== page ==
A Chapter 13 Bankruptcy can last anywhere fromm 36 to 60 months. Three to five years is a considerable amount of time and a lot of things can change. There are a number of issues that may affect your bankruptcy. Some of the most common changes that need to be addressed are:
1. Change in Income. Over the course of your bankruptcy you may find that you change jobs, become employed when you previously were not, or get a promotion or pay raise. Any change in income should be reported to your attorney, regardless of whether it is a pay increase or decrease. You attorney may advise that you need to amend certain schedules and/or amend your Chapter 13 repayment plan.
2. A need to replace a vehicle arises. Your vehicle may break down, or perhaps it is just time to replace your current vehicle. If possible you should speak with your attorney before a new vehicle is an absolute necessity. The steps your attorney will need to take depend on the situation. If you are purchasing a new vehicle outright, free and clear of loans, you may need to explain where the funds for the vehicle came from. If you want to purchase a vehicle with a loan your attorney will need to file a motion to incur debt. You will have to show that you can afford your plan payment and the vehicle. A motion has to be filed with the court and you must allow at least 21 days for objections. If there are not any objections your attorney will file an order with the court allowing the purchase of a vehicle. If your previous vehcile was being paid through your chapter 13 repayment plan you and your attorney may need to amend your plan to reflect the changes.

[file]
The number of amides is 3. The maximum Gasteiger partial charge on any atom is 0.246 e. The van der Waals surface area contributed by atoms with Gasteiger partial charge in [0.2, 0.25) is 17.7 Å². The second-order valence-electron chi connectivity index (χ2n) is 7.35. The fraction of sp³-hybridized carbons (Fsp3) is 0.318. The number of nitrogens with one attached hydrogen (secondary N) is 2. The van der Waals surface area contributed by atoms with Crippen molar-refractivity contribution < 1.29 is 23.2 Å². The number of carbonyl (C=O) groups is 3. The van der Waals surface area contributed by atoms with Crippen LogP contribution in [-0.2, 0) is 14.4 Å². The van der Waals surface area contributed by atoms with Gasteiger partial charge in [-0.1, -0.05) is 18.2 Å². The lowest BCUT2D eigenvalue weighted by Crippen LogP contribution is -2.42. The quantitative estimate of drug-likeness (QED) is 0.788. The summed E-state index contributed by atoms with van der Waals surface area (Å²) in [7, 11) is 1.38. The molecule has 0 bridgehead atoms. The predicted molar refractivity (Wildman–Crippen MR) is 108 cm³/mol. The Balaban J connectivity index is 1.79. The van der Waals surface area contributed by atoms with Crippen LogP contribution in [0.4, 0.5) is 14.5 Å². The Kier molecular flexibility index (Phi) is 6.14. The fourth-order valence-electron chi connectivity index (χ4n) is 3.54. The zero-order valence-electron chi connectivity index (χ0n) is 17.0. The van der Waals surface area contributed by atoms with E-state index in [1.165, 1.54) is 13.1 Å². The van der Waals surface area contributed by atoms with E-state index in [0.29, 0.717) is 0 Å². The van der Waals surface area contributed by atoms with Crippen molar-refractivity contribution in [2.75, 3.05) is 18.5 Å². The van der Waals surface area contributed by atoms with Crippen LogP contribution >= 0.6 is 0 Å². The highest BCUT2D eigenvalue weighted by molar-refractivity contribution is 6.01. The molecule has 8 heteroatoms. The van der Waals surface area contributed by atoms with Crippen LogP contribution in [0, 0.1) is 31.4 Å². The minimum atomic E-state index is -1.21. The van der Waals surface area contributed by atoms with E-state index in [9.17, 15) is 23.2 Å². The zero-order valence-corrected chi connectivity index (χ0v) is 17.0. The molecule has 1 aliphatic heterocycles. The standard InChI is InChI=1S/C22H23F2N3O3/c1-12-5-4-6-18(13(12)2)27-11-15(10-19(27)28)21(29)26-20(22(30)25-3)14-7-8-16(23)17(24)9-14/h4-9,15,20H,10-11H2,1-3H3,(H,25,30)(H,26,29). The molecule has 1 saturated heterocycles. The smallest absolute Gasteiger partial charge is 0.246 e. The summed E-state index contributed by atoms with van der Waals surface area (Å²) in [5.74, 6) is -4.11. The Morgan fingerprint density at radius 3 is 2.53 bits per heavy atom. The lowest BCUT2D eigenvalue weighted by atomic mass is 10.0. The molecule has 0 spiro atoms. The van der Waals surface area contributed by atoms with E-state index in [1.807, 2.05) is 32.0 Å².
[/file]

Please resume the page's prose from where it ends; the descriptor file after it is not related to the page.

3. If you become entitled to receive a lump sum of money or property. You could become entitled to receive money for a variety of reasons, including an inheritance, proceeds from a lawsuit or settlement, cashing out a 401k. This list is not all inclusive. If you receive a sum of money for ANY reason you should contact your attorney. Generally, if you receive a sum of money while in a Chapter 13 that will have to be turned over to the trustee to be distributed to your creditors. Generally, this will be added to your plan base and may mean that you are paying off more of your creditors.
This is not an all inclusive list. If something changes while you are in a bankruptcy you should contact your attorney. If you have questions, or would like to schedule a consultation, please contact a St. Louis Bankruptcy Attorney Today.